The Return of The Prodigal Employee
THERE comes a time in every employee's life when he has to look back. To see what mistakes he has made and find out which ones he wants to make again. Think about it. If you have ever hopped jobs, chances are that you have, at some time or the other, been tempted to return to a former employer.
There are of course many reasons why an old employer should hire you. To start with you are an experienced hand - you are already used to the work culture and environment and you have proven your mettle. In one way or the other. But that again, from the employer's point of view. Why should you go back to an old job?
Going back to a former employer a few months or years down the line is no longer a forbidden territory. Even companies are not averse to welcoming cream employees back into their fold. Two recent studies by Gartner Group and Recruiting Trends state that 60% of organisations are routinely rehiring high-performing professionals. As a matter of fact, the phrase, `boomerangers' has been coined exclusively for such employees who leave a company only to eventually come back home to roost.
It could be that your new job was not what you had hoped it would be. It could be that you just miss the old days and the good times you have had. Whatever be the reason, prudence calls for caution. Make a little checklist of things before you head back to familiar shores.
Is it the homing instinct?
Some people are just reluctant to test new waters. You may have tired of your present job, but should you go back to the earlier one? Or should you look out for fresher pastures. An old job is much like an old flame - it may not be new and exciting but at least you know where you are going with it. It has a sense of familiarity and belonging. However, it may not always be the best choice.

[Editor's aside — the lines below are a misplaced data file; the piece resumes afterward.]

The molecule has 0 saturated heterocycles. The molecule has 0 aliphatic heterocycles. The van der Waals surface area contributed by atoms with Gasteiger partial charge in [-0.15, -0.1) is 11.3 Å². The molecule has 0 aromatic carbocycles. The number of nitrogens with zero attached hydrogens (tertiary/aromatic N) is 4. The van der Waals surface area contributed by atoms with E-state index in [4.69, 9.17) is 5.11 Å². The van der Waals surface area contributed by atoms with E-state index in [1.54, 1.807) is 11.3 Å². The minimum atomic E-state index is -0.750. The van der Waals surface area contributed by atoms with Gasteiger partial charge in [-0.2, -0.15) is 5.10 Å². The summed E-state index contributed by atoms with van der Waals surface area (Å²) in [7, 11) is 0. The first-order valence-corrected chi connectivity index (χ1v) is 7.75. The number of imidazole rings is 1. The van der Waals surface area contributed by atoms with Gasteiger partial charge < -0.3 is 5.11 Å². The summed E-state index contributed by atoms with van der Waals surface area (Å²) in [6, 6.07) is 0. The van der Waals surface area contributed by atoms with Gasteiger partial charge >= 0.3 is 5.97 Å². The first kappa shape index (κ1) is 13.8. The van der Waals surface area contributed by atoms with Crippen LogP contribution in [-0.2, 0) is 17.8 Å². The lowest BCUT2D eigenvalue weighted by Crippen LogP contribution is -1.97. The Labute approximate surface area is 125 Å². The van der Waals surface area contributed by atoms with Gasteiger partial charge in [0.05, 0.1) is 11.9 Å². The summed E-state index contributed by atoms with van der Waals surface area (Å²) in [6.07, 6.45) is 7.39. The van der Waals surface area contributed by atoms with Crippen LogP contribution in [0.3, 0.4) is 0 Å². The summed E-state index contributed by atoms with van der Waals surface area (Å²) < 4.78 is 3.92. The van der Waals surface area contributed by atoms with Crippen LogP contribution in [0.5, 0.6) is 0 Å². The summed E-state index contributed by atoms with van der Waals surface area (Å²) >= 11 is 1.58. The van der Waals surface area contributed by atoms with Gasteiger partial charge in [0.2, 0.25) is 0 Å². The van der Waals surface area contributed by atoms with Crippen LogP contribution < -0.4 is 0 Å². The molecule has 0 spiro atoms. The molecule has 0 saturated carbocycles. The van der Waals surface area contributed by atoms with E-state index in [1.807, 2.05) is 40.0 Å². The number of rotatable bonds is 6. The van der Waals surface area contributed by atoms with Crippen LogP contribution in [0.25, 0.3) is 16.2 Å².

Is anything new in the offing?
Ask yourself. Better still, ask others - your former colleagues and bosses - how the company has fared in the interval of your departure. Has it climbed the ladder of progress or has it slumped into a nadir of non-description.
Talk to former colleagues or managers who can give you an unbiased opinion of the true picture. Find out what is new in the organisation - changes in direction, procedures, power structure, goals, restructuring and so on. Are the changes for the better and will it use your new skills and expertise to the optimum?
Is it worth your while?
John O'Neill, President of the Center for Leadership Renewal in San Francisco, says, `Once you have left a place, you tend to forget the bad stuff and only remember the fun you had on the bowling team.' To avoid a rude awakening, think about what made you leave the organisation in the first place. If you have quit because of family problems or because you wanted to learn more and expand your horizons or because you needed a break, coming back to your old position may not be such a foolish thing to do. But, if you were forced to quit because of the lack of growth opportunities, monotony or office politics, it pays to clarify whether the same situation still exists or not. If everything that was wrong is still wrong, old problems will resurface soon and you will have made that fatal jump from the frying pan into the fire.
Can you wipe the slate clean?
The return journey is a baptism by fire - it is lined with numerous hurdles. There is the potential for embarrassment and loss of credibility. Unless you had a valid reason to quit and an even more valid reason to come back, you have to eat the humble pie and admit that you made a mistake by straying from the beaten path.
Getting reinstated at a higher level or pay will generate a serious amount of resentment among your colleagues. You will have to work doubly hard to forge bonds and reconnect with peers as well as managers. Also, re-establishing trust can take time as you have to overcome the lingering qualms that you may dump the job again.
Is there hope for you?
The success of your volte-face depends a lot on the manner in which you left. If you have taken care not to burn your bridges with your colleagues and the management, it should not be too tough. However, if your parting was far from amicable and if it resembled a catfight on a moonlit night, drop the idea.
Moreover, unless the employer himself offers to re-enlist you, do not expect the red carpet to be rolled out for your homecoming; there will be no open-arm welcome when the prodigal returns. In fact the opposite may very well be true as you will have to convince your boss to take back a `deserter'. Emphasise that you have a short learning curve, as you are already aware of the ins and outs of the company. Underline the fact that you are bringing along critical experience, updated skills and know-how. All said and done, do not hit the delete button when it comes to old jobs, they can become a threshold of the future. Boomeranging is not a retreat afterall; you can get ahead by going back too!
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